After ruling last week that Army Pfc. Bradley Manning was subjected to overly restrictive confinement at a Marine Corps brig, a military judge postponed proceedings in Manning's court-martial until June. The Army should use that delay to consider a plea arrangement in which the accused leaker of vast amounts of classified information would receive significant prison time but not the life sentence associated with the most serious charge against him.
Manning, a 25-year-old former intelligence analyst in Iraq, has been accused of providing WikiLeaks with more than 250,000 U.S. diplomatic cables and thousands of military field reports from Iraq and Afghanistan. To his supporters, Manning is a whistle-blower to be honored — perhaps with a Nobel Peace Prize — for disseminating material such as a video of a 2007 Apache helicopter attack that killed 12 civilians in Baghdad. To the Army and the Obama administration, he is an insubordinate soldier whose reckless disgorging of classified information undermined national security and the conduct of diplomacy. Some argue that Manning is neither hero nor villain, just an immature young man with poor judgment and a propensity for self-dramatization.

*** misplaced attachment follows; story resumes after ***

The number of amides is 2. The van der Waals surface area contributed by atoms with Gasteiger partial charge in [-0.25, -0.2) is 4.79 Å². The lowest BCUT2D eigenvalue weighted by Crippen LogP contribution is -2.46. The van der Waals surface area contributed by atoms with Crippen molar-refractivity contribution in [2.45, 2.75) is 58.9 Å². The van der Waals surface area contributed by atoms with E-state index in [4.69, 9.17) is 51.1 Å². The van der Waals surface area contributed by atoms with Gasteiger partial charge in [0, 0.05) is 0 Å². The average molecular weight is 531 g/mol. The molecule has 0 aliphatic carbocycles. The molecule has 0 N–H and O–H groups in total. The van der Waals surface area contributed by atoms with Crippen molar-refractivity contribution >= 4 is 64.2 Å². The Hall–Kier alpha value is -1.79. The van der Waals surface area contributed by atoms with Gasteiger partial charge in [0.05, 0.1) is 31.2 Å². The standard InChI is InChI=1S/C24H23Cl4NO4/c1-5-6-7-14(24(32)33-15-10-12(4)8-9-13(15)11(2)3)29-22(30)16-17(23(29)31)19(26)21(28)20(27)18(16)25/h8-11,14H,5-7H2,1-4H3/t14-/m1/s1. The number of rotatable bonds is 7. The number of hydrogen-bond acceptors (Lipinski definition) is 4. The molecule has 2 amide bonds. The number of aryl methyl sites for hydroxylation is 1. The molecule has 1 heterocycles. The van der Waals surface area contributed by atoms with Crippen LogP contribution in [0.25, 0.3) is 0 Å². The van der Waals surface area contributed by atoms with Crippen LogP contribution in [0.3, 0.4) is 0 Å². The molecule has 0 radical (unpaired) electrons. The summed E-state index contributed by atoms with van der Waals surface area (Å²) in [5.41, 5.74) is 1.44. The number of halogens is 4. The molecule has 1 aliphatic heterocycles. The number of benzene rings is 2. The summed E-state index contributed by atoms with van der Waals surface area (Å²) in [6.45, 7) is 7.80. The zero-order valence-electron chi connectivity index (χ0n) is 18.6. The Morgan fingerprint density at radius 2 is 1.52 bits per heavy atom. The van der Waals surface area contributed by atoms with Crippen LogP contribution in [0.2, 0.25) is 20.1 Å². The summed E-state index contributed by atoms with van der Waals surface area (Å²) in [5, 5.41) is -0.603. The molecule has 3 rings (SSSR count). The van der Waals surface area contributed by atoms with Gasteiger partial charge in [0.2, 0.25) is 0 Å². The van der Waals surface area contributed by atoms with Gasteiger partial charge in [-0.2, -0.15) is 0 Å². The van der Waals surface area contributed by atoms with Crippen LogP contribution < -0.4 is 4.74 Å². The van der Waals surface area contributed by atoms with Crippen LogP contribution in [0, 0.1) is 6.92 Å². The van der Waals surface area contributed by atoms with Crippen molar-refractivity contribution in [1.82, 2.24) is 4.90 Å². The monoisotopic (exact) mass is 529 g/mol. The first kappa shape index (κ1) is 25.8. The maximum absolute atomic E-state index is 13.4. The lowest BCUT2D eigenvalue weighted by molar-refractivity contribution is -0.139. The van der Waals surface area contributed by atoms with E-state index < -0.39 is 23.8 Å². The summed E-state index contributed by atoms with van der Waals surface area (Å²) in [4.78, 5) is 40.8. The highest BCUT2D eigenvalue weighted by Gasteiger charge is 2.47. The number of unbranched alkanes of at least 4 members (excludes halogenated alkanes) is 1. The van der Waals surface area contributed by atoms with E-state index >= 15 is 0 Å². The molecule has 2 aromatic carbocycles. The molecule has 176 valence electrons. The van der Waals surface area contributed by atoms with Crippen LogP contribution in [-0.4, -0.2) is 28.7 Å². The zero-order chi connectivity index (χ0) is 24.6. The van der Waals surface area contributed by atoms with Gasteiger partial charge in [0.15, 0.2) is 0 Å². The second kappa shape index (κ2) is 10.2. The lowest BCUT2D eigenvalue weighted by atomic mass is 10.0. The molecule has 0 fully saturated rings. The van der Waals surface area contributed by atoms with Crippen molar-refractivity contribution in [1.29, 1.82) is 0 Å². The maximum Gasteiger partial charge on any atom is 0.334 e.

Whatever one thinks of Manning, he was entitled to humane treatment once he was arrested. In fact, his imprisonment in a Marine Corps brig in Quantico, Va., in 2010 and 2011 was cruel and degrading. Officials acknowledged in court that Manning was kept in a windowless cell for 23 hours a day and sometimes stripped of his clothes, supposedly to prevent him from hurting himself or others. The judge, Col. Denise Lind, concluded that his confinement had been "more rigorous than necessary" and as compensation she shaved 112 days from any prison sentence he would receive if convicted.